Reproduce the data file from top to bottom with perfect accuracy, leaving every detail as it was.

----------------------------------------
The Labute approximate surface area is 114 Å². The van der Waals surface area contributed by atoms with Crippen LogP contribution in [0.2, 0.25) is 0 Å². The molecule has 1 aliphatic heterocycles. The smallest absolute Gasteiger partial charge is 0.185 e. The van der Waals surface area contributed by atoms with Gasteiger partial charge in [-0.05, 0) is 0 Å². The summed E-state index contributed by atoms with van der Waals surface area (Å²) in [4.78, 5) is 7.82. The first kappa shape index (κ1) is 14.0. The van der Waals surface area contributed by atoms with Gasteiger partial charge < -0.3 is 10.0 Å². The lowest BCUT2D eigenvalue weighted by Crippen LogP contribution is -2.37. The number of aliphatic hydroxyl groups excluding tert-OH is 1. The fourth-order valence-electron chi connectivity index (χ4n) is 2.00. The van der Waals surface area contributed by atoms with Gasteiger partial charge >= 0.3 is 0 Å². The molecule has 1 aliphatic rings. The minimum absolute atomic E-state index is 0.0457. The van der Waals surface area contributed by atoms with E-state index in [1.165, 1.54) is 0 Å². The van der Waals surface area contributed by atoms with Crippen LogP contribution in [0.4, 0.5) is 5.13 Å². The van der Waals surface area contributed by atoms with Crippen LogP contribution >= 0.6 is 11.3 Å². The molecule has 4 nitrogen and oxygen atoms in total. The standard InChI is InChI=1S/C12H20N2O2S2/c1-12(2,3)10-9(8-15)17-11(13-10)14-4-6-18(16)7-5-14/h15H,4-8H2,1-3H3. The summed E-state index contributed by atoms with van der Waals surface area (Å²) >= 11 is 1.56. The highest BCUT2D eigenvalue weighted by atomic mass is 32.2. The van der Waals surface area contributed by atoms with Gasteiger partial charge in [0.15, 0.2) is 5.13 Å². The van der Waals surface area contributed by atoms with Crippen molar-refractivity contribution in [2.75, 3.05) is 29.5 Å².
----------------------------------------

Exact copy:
The Labute approximate surface area is 114 Å². The van der Waals surface area contributed by atoms with Crippen LogP contribution in [0.2, 0.25) is 0 Å². The molecule has 1 aliphatic heterocycles. The smallest absolute Gasteiger partial charge is 0.185 e. The van der Waals surface area contributed by atoms with Gasteiger partial charge in [-0.05, 0) is 0 Å². The summed E-state index contributed by atoms with van der Waals surface area (Å²) in [4.78, 5) is 7.82. The first kappa shape index (κ1) is 14.0. The van der Waals surface area contributed by atoms with Gasteiger partial charge < -0.3 is 10.0 Å². The lowest BCUT2D eigenvalue weighted by Crippen LogP contribution is -2.37. The number of aliphatic hydroxyl groups excluding tert-OH is 1. The fourth-order valence-electron chi connectivity index (χ4n) is 2.00. The van der Waals surface area contributed by atoms with Gasteiger partial charge >= 0.3 is 0 Å². The molecule has 1 aliphatic rings. The minimum absolute atomic E-state index is 0.0457. The van der Waals surface area contributed by atoms with E-state index in [1.165, 1.54) is 0 Å². The van der Waals surface area contributed by atoms with Crippen LogP contribution in [0.4, 0.5) is 5.13 Å². The van der Waals surface area contributed by atoms with Crippen LogP contribution >= 0.6 is 11.3 Å². The molecule has 4 nitrogen and oxygen atoms in total. The standard InChI is InChI=1S/C12H20N2O2S2/c1-12(2,3)10-9(8-15)17-11(13-10)14-4-6-18(16)7-5-14/h15H,4-8H2,1-3H3. The summed E-state index contributed by atoms with van der Waals surface area (Å²) >= 11 is 1.56. The highest BCUT2D eigenvalue weighted by atomic mass is 32.2. The van der Waals surface area contributed by atoms with Gasteiger partial charge in [0.15, 0.2) is 5.13 Å². The van der Waals surface area contributed by atoms with Crippen molar-refractivity contribution in [2.75, 3.05) is 29.5 Å².